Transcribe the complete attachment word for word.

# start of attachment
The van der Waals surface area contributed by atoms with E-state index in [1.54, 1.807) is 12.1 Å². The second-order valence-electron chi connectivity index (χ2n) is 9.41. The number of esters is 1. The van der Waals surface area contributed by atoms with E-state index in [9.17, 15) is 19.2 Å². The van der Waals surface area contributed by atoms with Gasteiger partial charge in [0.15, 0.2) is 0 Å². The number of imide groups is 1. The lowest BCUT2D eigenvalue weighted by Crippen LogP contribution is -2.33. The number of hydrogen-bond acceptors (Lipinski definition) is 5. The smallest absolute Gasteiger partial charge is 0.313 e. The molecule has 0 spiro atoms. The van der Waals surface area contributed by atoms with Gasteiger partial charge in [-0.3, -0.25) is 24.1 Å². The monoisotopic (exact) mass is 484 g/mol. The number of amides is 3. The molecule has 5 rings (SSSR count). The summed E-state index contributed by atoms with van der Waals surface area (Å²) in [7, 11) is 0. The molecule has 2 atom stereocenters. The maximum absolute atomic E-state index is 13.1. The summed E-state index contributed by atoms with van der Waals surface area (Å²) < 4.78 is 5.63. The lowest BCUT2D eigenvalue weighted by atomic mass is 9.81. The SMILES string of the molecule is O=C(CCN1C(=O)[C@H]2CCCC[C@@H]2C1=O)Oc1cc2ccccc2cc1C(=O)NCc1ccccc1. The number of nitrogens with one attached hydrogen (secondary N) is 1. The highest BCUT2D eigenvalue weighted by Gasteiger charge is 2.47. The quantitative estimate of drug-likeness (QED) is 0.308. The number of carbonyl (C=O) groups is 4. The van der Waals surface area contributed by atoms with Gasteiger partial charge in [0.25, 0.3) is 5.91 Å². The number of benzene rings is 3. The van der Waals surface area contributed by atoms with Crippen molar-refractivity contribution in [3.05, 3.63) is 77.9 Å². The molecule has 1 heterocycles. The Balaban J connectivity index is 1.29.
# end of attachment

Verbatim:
The van der Waals surface area contributed by atoms with E-state index in [1.54, 1.807) is 12.1 Å². The second-order valence-electron chi connectivity index (χ2n) is 9.41. The number of esters is 1. The van der Waals surface area contributed by atoms with E-state index in [9.17, 15) is 19.2 Å². The van der Waals surface area contributed by atoms with Gasteiger partial charge in [0.15, 0.2) is 0 Å². The number of imide groups is 1. The lowest BCUT2D eigenvalue weighted by Crippen LogP contribution is -2.33. The number of hydrogen-bond acceptors (Lipinski definition) is 5. The smallest absolute Gasteiger partial charge is 0.313 e. The molecule has 0 spiro atoms. The van der Waals surface area contributed by atoms with Gasteiger partial charge in [-0.3, -0.25) is 24.1 Å². The monoisotopic (exact) mass is 484 g/mol. The number of amides is 3. The molecule has 5 rings (SSSR count). The summed E-state index contributed by atoms with van der Waals surface area (Å²) in [7, 11) is 0. The molecule has 2 atom stereocenters. The maximum absolute atomic E-state index is 13.1. The summed E-state index contributed by atoms with van der Waals surface area (Å²) < 4.78 is 5.63. The lowest BCUT2D eigenvalue weighted by atomic mass is 9.81. The SMILES string of the molecule is O=C(CCN1C(=O)[C@H]2CCCC[C@@H]2C1=O)Oc1cc2ccccc2cc1C(=O)NCc1ccccc1. The number of nitrogens with one attached hydrogen (secondary N) is 1. The highest BCUT2D eigenvalue weighted by Gasteiger charge is 2.47. The quantitative estimate of drug-likeness (QED) is 0.308. The number of carbonyl (C=O) groups is 4. The van der Waals surface area contributed by atoms with Gasteiger partial charge in [0.25, 0.3) is 5.91 Å². The number of benzene rings is 3. The van der Waals surface area contributed by atoms with Crippen molar-refractivity contribution in [3.05, 3.63) is 77.9 Å². The molecule has 1 heterocycles. The Balaban J connectivity index is 1.29.